Saturday, March 9, 2013

New Mexico Museums

Along with all that has shown up in the blog this past week, we visited three other museums. I wanted to visit the Walker Air Force Base and the UFO museum in Rozwell. Walker was built at the same time as Williams AFB in Arizona and it looks like they used the same plans for much of it. In spite of having nearly 50 years to convert to civilian use, it's still very obviously a former base with lots of it desperately needing a match and a bulldozer.

The UFO museum wasn't worth the drive. It mostly consisted of clippings from publications, laminated in shiny plastic, tacked to the wall. They did manage to have one group of animatronic aliens

but at least Ruidoso's aliens were green and "everyone" knows space aliens are green.

The New Mexico Museum of Space History in Alamogordo seems to go by several different names, but Suzy Garmin couldn't find any of them. It didn't really matter since the building sits up on the hill and was easy to spot from a long way away.

Inside they had displays covering the history of space flight, pictures of all of the people inducted into the International Space Hall of Fame and a Space Shuttle simulator - I blew the tires on landing. Outside they had several rockets including the remains of this V2.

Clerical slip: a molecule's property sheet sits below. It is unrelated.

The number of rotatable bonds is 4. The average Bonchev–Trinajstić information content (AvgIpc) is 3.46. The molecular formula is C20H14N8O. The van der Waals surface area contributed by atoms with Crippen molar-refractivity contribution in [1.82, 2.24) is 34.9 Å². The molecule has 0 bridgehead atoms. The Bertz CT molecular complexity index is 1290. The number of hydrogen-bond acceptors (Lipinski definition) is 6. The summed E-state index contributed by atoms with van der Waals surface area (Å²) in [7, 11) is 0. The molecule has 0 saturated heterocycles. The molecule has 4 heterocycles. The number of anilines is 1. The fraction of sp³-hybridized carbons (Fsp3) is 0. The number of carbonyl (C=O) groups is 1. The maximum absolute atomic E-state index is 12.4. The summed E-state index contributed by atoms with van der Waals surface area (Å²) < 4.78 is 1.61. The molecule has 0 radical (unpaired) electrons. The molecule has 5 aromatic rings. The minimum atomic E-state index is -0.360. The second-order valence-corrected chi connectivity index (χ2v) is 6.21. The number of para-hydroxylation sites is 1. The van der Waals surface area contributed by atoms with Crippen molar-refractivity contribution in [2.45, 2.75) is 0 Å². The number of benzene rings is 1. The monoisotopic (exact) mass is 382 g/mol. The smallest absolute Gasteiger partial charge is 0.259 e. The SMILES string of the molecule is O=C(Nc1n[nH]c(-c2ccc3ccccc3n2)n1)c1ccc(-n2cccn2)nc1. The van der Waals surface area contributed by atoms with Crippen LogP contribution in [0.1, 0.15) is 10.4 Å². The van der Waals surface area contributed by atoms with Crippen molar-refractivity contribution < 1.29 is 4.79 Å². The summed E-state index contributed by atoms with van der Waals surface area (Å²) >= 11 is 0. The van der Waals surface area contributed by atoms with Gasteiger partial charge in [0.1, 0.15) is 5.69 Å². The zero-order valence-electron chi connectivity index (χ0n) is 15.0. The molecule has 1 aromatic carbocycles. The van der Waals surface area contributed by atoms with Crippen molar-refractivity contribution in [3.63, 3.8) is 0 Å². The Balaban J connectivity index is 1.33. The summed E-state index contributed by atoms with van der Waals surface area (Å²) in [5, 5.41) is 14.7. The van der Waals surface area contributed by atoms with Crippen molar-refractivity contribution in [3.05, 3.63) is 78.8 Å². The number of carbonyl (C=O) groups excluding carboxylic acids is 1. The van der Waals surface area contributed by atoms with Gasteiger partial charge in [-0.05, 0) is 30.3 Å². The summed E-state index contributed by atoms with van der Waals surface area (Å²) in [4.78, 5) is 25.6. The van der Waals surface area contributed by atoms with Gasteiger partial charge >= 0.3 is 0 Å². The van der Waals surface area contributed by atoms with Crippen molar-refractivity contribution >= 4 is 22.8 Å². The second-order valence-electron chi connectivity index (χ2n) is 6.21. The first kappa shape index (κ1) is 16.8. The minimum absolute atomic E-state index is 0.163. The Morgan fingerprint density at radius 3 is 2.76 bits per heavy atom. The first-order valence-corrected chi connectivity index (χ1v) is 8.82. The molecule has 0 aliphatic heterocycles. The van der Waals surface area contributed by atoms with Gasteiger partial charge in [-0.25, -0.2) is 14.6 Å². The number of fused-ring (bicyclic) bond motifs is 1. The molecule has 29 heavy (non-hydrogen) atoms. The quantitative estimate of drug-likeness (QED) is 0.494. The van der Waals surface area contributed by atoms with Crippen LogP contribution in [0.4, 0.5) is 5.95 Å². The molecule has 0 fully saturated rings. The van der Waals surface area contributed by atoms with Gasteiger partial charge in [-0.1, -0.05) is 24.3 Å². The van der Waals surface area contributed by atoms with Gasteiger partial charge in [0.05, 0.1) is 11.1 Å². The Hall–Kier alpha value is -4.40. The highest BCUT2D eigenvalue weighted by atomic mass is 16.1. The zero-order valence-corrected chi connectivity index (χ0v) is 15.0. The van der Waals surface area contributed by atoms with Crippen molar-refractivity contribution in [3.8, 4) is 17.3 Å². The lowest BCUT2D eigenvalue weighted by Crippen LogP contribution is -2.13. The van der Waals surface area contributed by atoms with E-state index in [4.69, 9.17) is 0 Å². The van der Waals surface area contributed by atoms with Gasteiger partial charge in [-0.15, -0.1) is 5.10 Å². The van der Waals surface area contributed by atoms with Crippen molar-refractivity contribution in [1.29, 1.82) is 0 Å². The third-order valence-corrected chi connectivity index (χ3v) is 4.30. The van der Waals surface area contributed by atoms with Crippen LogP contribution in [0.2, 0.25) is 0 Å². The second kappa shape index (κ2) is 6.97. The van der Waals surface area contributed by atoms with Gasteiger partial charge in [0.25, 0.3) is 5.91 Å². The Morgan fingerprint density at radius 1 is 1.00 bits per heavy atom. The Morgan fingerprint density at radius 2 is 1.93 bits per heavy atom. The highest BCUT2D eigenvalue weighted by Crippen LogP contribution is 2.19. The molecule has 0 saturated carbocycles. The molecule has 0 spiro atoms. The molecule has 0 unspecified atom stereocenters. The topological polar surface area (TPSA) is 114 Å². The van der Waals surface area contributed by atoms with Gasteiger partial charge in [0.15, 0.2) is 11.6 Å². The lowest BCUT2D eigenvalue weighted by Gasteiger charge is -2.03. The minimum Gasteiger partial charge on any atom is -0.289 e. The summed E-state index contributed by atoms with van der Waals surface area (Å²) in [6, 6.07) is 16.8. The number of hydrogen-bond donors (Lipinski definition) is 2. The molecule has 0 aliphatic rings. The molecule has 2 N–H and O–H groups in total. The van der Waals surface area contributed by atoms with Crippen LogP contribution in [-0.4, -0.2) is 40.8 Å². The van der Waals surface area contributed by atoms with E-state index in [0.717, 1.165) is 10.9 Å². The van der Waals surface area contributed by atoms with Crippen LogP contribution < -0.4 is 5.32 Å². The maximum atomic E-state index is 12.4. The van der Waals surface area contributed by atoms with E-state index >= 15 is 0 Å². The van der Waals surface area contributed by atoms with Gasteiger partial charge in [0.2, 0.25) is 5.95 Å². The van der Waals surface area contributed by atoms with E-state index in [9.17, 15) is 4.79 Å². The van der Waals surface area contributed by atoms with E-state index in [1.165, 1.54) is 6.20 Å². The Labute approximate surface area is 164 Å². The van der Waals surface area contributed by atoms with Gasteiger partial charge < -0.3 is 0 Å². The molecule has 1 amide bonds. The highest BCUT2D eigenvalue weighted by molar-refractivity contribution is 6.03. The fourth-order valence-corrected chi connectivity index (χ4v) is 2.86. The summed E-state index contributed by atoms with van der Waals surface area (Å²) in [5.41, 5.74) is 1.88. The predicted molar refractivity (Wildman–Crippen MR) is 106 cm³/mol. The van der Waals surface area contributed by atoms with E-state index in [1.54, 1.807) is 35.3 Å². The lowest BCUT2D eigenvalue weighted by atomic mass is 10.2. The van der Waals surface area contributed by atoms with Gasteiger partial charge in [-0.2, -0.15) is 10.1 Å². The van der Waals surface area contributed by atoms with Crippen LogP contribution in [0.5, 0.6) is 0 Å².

In addition to the museum they had an IMAX theater (separate admission) showing several aviation and space related films. We watched one about the Hubble telescope that was very good. The museum does a good job of connecting international space exploration to research and development efforts in New Mexico.

I think my favorite was the Hubbard Museum of the American West in Ruidoso Downs. In addition to collections of firearms, saddles, kachina dolls, Native American pottery, and pictures of early New Mexico, they had a wonderful collection of wagons and carriages.

Conestoga Wagon

Restored lightweight stagecoach

and a surrey with a fringe on top.


  1. You should check out the Onate Monument visitors center and see the statue of Juan de Onate. See if his right foot is still cut off. He had the right foot cut off of over 2 dozen native americans and enslaved an entire tribe for over 20 years. In 1998 the statues foot was removed in a protest. This info is from "Lies Across America" by James W. Loewen. It's a must have book for anyone traveling across the US.

    1. Thanks for the tip. We're back in AZ now so we'll have to save that one for next time.